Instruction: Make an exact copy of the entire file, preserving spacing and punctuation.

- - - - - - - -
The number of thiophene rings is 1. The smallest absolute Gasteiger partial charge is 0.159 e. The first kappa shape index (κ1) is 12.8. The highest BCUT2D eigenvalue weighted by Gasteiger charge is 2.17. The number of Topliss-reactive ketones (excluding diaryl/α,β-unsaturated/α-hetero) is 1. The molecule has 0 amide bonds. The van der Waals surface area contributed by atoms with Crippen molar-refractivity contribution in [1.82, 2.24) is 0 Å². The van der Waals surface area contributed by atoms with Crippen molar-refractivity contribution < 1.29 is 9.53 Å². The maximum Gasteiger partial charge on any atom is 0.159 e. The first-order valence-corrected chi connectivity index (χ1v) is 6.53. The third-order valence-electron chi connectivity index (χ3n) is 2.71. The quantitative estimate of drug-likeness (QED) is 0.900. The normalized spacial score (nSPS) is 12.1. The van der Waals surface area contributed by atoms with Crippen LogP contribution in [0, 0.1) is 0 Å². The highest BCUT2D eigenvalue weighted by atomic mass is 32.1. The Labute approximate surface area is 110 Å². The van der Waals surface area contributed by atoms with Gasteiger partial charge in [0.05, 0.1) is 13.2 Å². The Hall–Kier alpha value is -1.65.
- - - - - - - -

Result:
The number of thiophene rings is 1. The smallest absolute Gasteiger partial charge is 0.159 e. The first kappa shape index (κ1) is 12.8. The highest BCUT2D eigenvalue weighted by Gasteiger charge is 2.17. The number of Topliss-reactive ketones (excluding diaryl/α,β-unsaturated/α-hetero) is 1. The molecule has 0 amide bonds. The van der Waals surface area contributed by atoms with Crippen molar-refractivity contribution in [1.82, 2.24) is 0 Å². The van der Waals surface area contributed by atoms with Crippen molar-refractivity contribution < 1.29 is 9.53 Å². The maximum Gasteiger partial charge on any atom is 0.159 e. The first-order valence-corrected chi connectivity index (χ1v) is 6.53. The third-order valence-electron chi connectivity index (χ3n) is 2.71. The quantitative estimate of drug-likeness (QED) is 0.900. The normalized spacial score (nSPS) is 12.1. The van der Waals surface area contributed by atoms with Crippen LogP contribution in [0, 0.1) is 0 Å². The highest BCUT2D eigenvalue weighted by atomic mass is 32.1. The Labute approximate surface area is 110 Å². The van der Waals surface area contributed by atoms with Gasteiger partial charge in [0.05, 0.1) is 13.2 Å². The Hall–Kier alpha value is -1.65.